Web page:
Consumers did show up just in time to partially save the holiday season for retailers, according to a National Retail Federation report which showed December retail receipts increased 4.6% year from the year ago period (excluding automobiles, gas stations and restaurants).
The trade group said severe winter weather disrupted consumer spending during the holiday season. But in the end they finally showed up taking advantage of heavy promotions and last-minute deals. Costco’s Jim Sinegal said this week that the 2013 holiday period looked somewhat bleak until the weekend and final two days of the shopping season, when consumers showed up and in droves to finish out their shopping lists.
Total holiday retail sales, which includes November and December transactions rose 3.8% to $601.8 billion, which was in line with NRF’s forecast of 3.9% and $602.1 billion.This does not include the e-commerce sales of $95.7 billion, up 9.3% from last year.
“Despite facing a truncated holiday season, severe weather, and shaky consumer confidence, retailers rose to the challenge and executed their strategies with proven success,” NRF President and CEO Matthew Shay said.
December retail sales, released today by the U.S. Census Bureau, which include categories such as automobiles, gasoline stations, and restaurants, increased 4.1% year-over-year.
Economists warn that despite the total increase in sales receipts year-over-year, retailers won’t likely see fatter profits. A number of retailers have already guided down their expectations for the holiday quarter and first reporting period of 2014.
Undoubtedly, some of the sales increase came at the expense of margin. Retailers are still stressed and a long-term promotional environment may actually hurt the bottom line,” said Jack Kleinhenz, chief economist for NRF. He said as consumer confidence grows, there will be less need for retailers to heavily promote and discount their offerings. Kleinhenz said 2013 proved to be a volatile year for retail sales amid wide swings in consumer confidence.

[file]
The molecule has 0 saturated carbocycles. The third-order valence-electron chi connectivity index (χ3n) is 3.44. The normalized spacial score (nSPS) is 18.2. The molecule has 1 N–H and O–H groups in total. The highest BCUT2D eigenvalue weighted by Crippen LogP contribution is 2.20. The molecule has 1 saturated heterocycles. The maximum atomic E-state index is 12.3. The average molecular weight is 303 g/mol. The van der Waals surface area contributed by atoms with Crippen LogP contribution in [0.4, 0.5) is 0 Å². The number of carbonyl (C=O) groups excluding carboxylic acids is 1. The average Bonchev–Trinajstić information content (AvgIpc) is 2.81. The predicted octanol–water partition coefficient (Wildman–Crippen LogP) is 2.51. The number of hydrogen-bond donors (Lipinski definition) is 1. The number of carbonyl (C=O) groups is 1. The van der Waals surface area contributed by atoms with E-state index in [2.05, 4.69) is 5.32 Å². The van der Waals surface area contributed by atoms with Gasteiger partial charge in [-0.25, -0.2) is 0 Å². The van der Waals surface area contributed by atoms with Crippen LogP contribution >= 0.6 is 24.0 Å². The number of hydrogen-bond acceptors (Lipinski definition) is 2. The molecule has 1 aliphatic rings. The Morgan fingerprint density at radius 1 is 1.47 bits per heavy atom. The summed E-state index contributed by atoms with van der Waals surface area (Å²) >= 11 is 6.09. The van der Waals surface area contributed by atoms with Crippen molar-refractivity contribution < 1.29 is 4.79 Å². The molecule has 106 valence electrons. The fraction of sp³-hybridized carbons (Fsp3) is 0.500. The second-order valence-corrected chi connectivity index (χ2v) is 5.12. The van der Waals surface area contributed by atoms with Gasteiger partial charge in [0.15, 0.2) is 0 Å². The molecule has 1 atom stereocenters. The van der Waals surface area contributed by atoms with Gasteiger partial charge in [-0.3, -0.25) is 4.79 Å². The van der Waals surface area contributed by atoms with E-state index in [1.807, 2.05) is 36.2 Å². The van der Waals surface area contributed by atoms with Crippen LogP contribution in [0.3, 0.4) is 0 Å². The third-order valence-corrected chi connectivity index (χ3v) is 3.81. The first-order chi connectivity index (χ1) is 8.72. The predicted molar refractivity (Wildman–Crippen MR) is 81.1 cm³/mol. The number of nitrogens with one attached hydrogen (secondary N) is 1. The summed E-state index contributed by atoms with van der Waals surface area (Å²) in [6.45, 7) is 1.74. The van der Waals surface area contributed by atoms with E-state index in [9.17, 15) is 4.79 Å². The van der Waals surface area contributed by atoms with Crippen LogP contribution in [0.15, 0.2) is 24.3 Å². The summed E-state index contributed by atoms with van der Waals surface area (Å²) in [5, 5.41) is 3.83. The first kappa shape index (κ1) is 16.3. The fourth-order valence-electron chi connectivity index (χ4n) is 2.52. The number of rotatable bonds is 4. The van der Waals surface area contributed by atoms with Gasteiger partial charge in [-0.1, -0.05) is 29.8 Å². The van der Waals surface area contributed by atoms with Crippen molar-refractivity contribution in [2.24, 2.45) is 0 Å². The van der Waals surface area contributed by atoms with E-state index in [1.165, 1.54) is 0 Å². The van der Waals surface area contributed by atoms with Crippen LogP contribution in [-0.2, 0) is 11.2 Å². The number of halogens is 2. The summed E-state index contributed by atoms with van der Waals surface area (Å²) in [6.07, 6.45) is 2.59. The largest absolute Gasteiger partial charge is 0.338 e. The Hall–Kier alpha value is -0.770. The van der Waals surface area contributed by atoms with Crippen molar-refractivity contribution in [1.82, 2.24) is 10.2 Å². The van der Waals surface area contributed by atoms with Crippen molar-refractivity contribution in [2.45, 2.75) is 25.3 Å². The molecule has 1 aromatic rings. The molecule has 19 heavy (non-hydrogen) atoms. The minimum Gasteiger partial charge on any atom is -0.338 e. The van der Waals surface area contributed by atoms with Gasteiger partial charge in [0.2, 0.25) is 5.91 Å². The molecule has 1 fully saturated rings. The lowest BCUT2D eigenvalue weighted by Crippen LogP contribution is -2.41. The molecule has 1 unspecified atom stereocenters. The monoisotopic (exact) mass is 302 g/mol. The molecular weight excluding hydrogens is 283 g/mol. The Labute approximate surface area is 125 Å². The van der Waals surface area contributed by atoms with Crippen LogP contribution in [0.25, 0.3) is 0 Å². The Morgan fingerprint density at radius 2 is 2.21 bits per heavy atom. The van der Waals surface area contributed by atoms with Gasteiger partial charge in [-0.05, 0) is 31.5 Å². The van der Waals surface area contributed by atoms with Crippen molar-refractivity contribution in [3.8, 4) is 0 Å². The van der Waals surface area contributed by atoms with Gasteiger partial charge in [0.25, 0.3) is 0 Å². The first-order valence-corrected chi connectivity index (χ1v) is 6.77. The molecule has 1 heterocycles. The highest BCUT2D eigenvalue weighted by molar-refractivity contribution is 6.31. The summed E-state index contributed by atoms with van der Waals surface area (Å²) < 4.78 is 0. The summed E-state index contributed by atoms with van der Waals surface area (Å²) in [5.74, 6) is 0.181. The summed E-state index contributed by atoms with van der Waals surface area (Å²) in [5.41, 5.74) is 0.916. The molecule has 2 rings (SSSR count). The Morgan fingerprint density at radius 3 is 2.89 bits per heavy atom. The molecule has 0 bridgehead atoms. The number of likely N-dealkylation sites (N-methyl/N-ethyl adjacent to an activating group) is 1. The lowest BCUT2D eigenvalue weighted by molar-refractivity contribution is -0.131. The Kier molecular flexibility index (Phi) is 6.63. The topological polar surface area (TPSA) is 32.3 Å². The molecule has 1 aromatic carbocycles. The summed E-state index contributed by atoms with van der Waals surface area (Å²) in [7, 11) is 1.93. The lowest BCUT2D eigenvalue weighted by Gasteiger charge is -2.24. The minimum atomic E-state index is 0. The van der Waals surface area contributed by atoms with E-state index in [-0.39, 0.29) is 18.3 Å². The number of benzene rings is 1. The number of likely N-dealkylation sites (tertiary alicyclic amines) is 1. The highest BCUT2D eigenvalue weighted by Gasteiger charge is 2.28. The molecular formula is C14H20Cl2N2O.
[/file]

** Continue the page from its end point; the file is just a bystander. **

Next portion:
"While economic and policy uncertainties remain, the economy seems set for steady growth in the New Year,” he said.
Consumer spending, while selective, is gaining traction, according to Kathy Bostjancic, director of macroeconomic analysis for The Conference Board.
“There might be a falloff in retail sales growth in January, but that has more to do with inclement weather, and will likely be followed by a recovery in February,” she said.
Bostjancic expects the "resilient" American shopper to spend increased wages in the first half of 2014 on replacement furniture and household appliances, even if they are not on sale.
“And that could be the big economic story for the entire first half of 2014,” she added.
December retail sales by category with annual comparison:
• Building material and garden equipment sales increased 4.2%;
• Clothing and clothing accessories increased 4.7%;
• Electronics and appliance stores’ sales decreased 1.5%;
• Furniture and home furnishing stores’ sales increased 5%;
• General merchandise stores’ sales were flat year-over-year;
• Health and personal care sales increased 5.9%;
• Sporting goods, hobby, book and music sales increased 5.8%.